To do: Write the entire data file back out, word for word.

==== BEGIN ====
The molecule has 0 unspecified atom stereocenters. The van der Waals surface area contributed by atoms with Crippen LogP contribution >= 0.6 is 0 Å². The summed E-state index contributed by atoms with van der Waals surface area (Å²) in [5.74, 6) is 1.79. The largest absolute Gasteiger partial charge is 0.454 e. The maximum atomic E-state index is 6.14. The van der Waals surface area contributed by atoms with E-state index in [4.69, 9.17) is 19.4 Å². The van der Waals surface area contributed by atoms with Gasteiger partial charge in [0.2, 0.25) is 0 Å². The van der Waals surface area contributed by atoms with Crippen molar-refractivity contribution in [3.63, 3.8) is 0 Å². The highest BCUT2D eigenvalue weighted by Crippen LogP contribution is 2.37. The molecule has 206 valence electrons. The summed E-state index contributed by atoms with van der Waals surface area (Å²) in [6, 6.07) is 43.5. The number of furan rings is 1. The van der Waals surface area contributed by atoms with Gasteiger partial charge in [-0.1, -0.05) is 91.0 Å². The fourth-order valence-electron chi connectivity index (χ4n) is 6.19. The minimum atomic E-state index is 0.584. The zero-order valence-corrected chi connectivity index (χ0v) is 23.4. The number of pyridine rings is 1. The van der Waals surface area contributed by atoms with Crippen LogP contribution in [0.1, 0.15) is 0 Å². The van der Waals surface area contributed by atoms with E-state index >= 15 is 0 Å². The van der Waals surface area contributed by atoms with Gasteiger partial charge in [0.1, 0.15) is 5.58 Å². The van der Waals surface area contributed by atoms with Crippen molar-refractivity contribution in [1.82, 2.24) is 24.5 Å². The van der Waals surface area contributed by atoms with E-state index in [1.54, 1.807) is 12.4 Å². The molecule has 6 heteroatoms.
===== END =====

The molecule has 0 unspecified atom stereocenters. The van der Waals surface area contributed by atoms with Crippen LogP contribution >= 0.6 is 0 Å². The summed E-state index contributed by atoms with van der Waals surface area (Å²) in [5.74, 6) is 1.79. The largest absolute Gasteiger partial charge is 0.454 e. The maximum atomic E-state index is 6.14. The van der Waals surface area contributed by atoms with E-state index in [4.69, 9.17) is 19.4 Å². The van der Waals surface area contributed by atoms with Gasteiger partial charge in [0.2, 0.25) is 0 Å². The van der Waals surface area contributed by atoms with Crippen molar-refractivity contribution in [3.63, 3.8) is 0 Å². The highest BCUT2D eigenvalue weighted by Crippen LogP contribution is 2.37. The molecule has 206 valence electrons. The summed E-state index contributed by atoms with van der Waals surface area (Å²) in [6, 6.07) is 43.5. The number of furan rings is 1. The van der Waals surface area contributed by atoms with Gasteiger partial charge in [-0.1, -0.05) is 91.0 Å². The fourth-order valence-electron chi connectivity index (χ4n) is 6.19. The minimum atomic E-state index is 0.584. The zero-order valence-corrected chi connectivity index (χ0v) is 23.4. The number of pyridine rings is 1. The van der Waals surface area contributed by atoms with Crippen LogP contribution in [0.1, 0.15) is 0 Å². The van der Waals surface area contributed by atoms with E-state index >= 15 is 0 Å². The van der Waals surface area contributed by atoms with Gasteiger partial charge in [0.1, 0.15) is 5.58 Å². The van der Waals surface area contributed by atoms with Crippen molar-refractivity contribution in [1.82, 2.24) is 24.5 Å². The van der Waals surface area contributed by atoms with E-state index in [1.54, 1.807) is 12.4 Å². The molecule has 6 heteroatoms.